Bournemouth University: BU study featured in Lloyd’s Register Foundation 2021 Impact Review

Bournemouth University’s (BU) Maritime Archaeologist and Historian, Dr Innes McCartney has been featured in the latest Lloyd’s Register Foundation Annual Impact Review Frontline for his Leverhulme Trust funded research.

The Lloyd’s Register Foundation is a charity with a mission to protect life and property on land, at sea and in the air by advancing transport and engineering education and research to make a significant improvement to the safety of the critical infrastructure on which modern society relies. Their annual Impact Review features profiles of individuals, like Dr McCartney, whose work is contributing to critical improvements for marine safety and environments.

Alex Stitt, Director of the Lloyd’s Register Foundation Heritage and Education Centre said: “Lloyd’s Register has been an organisation committed to making the world a safer place since the 1700s. The purpose of the Heritage and Education Centre (HEC) is to protect this proud maritime history and use the past to enhance our understanding of maritime safety into the future. Innes McCartney’s work using HEC’s digitised archives to identify potentially hazardous wrecks in the Irish Sea is a shining example of how an understanding of the past can prove key in making the world a safer and more sustainable place.”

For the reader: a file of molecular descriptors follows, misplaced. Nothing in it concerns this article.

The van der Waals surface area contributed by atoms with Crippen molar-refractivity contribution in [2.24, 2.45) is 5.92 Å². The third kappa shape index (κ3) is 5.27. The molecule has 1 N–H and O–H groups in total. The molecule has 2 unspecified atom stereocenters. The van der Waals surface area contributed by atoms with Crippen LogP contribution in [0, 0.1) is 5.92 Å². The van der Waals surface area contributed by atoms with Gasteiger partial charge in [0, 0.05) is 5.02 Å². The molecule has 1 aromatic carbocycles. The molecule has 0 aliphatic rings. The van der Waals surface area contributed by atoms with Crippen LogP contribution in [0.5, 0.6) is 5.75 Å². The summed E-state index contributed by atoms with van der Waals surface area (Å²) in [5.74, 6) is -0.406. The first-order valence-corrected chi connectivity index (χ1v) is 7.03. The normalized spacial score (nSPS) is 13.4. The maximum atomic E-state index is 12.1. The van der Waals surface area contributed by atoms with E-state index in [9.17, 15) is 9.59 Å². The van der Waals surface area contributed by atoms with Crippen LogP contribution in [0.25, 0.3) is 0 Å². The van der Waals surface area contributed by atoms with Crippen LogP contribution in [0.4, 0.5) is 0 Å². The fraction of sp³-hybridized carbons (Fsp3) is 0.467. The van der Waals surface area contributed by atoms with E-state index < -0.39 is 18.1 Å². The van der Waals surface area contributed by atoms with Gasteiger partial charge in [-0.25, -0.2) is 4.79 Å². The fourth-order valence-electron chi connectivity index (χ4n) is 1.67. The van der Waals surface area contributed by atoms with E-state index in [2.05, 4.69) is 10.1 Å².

Dr McCartney’s study involved accessing digitised records of ships held at the Lloyd’s Register Foundation’s Heritage and Education Centre (HEC) to help identify 129 previously unknown, or mis-identified shipwrecks in the Irish Sea. The study then used multibeam sonar data obtained by Bangor University’s research vessel ‘Prince Madog’, which surveyed every charted wreck site.

“The HEC enabled us to match plans of missing ships with seabed scans of wrecks. We’ve identified vessels from trawlers and submarines to large ocean liners, as well as munitions ships and tankers.”

Three of the ships Dr McCartney identified were tankers that had the potential to be highly polluting wrecks to the marine environment if disturbed. Other ships recorded were found to be carrying munitions which can also present a danger to the environment and sea users.

Dr McCartney continued, “When a ship sinks with a dangerous cargo on board, it threatens the safety of the whole marine environment. That situation becomes more acute still if you can’t identify the exact location of the ship.”

One of those tankers is the ‘MV Rotula’ which was carrying aviation spirit from Nova Scotia when she was bombed by German aircraft in March 1941. “Thanks to our research, we now know that she broke in two and is lying in 90 metres of water, said Dr McCartney. “With the Rotula correctly recorded, marine scientists can now investigate the environmental effects of its cargo on the seabed and the surrounding area.”

A map showing the location of the MV Rotula tanker in the Irish Sea
The HEC’s Ship Plan and Survey Report Collection is free to access and contains over 1.1 million documents from more than 80,000 ships. The digitised collection is a resource that is being used by historians, economists, linguists, ship model enthusiasts and marine archaeologists like Dr McCartney. “In nearly all cases, the records at the HEC were essential to our work.”